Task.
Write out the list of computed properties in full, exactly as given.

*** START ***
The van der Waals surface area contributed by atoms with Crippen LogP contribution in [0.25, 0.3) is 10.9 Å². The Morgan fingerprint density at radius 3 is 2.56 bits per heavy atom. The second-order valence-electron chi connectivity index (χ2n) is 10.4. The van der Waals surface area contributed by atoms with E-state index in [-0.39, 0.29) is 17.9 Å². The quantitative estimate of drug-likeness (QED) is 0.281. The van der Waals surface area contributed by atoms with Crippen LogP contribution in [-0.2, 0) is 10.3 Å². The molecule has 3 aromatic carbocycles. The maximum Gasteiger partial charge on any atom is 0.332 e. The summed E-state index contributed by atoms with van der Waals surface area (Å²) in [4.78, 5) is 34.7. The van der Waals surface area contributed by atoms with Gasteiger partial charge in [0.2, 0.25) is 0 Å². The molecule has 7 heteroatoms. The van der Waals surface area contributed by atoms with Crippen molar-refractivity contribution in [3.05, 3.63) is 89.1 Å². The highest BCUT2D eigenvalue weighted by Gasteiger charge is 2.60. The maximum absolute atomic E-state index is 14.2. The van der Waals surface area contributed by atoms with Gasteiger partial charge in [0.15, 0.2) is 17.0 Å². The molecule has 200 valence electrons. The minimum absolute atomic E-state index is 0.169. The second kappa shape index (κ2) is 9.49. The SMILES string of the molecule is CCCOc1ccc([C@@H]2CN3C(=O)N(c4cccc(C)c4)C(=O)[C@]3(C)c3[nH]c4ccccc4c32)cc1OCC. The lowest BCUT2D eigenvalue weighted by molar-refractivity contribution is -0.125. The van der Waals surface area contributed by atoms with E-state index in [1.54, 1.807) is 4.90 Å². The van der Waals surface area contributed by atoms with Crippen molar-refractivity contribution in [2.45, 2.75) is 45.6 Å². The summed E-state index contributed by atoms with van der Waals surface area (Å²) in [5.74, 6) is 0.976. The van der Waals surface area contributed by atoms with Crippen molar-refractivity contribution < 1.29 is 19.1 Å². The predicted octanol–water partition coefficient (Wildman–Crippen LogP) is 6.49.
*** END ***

The van der Waals surface area contributed by atoms with Crippen LogP contribution in [0.25, 0.3) is 10.9 Å². The Morgan fingerprint density at radius 3 is 2.56 bits per heavy atom. The second-order valence-electron chi connectivity index (χ2n) is 10.4. The van der Waals surface area contributed by atoms with E-state index in [-0.39, 0.29) is 17.9 Å². The quantitative estimate of drug-likeness (QED) is 0.281. The van der Waals surface area contributed by atoms with Crippen LogP contribution in [-0.2, 0) is 10.3 Å². The molecule has 3 aromatic carbocycles. The maximum Gasteiger partial charge on any atom is 0.332 e. The summed E-state index contributed by atoms with van der Waals surface area (Å²) in [4.78, 5) is 34.7. The van der Waals surface area contributed by atoms with Gasteiger partial charge in [0.2, 0.25) is 0 Å². The molecule has 7 heteroatoms. The van der Waals surface area contributed by atoms with Crippen molar-refractivity contribution in [3.05, 3.63) is 89.1 Å². The highest BCUT2D eigenvalue weighted by Gasteiger charge is 2.60. The maximum absolute atomic E-state index is 14.2. The van der Waals surface area contributed by atoms with Gasteiger partial charge in [0.15, 0.2) is 17.0 Å². The molecule has 200 valence electrons. The minimum absolute atomic E-state index is 0.169. The second kappa shape index (κ2) is 9.49. The SMILES string of the molecule is CCCOc1ccc([C@@H]2CN3C(=O)N(c4cccc(C)c4)C(=O)[C@]3(C)c3[nH]c4ccccc4c32)cc1OCC. The lowest BCUT2D eigenvalue weighted by molar-refractivity contribution is -0.125. The van der Waals surface area contributed by atoms with E-state index in [1.54, 1.807) is 4.90 Å². The van der Waals surface area contributed by atoms with Crippen molar-refractivity contribution in [2.45, 2.75) is 45.6 Å². The summed E-state index contributed by atoms with van der Waals surface area (Å²) in [5.74, 6) is 0.976. The van der Waals surface area contributed by atoms with Crippen molar-refractivity contribution < 1.29 is 19.1 Å². The predicted octanol–water partition coefficient (Wildman–Crippen LogP) is 6.49.